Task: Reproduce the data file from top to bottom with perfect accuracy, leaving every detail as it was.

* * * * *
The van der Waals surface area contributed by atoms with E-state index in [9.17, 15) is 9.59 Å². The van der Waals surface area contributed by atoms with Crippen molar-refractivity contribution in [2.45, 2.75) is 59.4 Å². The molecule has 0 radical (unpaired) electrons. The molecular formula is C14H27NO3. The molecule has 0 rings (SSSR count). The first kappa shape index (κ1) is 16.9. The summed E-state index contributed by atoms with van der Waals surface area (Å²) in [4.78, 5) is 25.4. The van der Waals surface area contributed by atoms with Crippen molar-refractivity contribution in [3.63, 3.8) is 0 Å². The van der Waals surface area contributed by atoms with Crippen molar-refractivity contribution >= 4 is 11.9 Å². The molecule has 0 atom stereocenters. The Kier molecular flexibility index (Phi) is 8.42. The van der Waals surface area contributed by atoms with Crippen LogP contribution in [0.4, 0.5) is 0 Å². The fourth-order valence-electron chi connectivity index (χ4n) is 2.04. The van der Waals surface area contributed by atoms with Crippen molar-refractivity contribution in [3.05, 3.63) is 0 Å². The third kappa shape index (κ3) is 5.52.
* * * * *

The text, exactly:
The van der Waals surface area contributed by atoms with E-state index in [9.17, 15) is 9.59 Å². The van der Waals surface area contributed by atoms with Crippen molar-refractivity contribution in [2.45, 2.75) is 59.4 Å². The molecule has 0 radical (unpaired) electrons. The molecular formula is C14H27NO3. The molecule has 0 rings (SSSR count). The first kappa shape index (κ1) is 16.9. The summed E-state index contributed by atoms with van der Waals surface area (Å²) in [4.78, 5) is 25.4. The van der Waals surface area contributed by atoms with Crippen molar-refractivity contribution in [3.63, 3.8) is 0 Å². The van der Waals surface area contributed by atoms with Crippen molar-refractivity contribution >= 4 is 11.9 Å². The molecule has 0 atom stereocenters. The Kier molecular flexibility index (Phi) is 8.42. The van der Waals surface area contributed by atoms with Crippen LogP contribution in [0.4, 0.5) is 0 Å². The fourth-order valence-electron chi connectivity index (χ4n) is 2.04. The van der Waals surface area contributed by atoms with Crippen molar-refractivity contribution in [3.05, 3.63) is 0 Å². The third kappa shape index (κ3) is 5.52.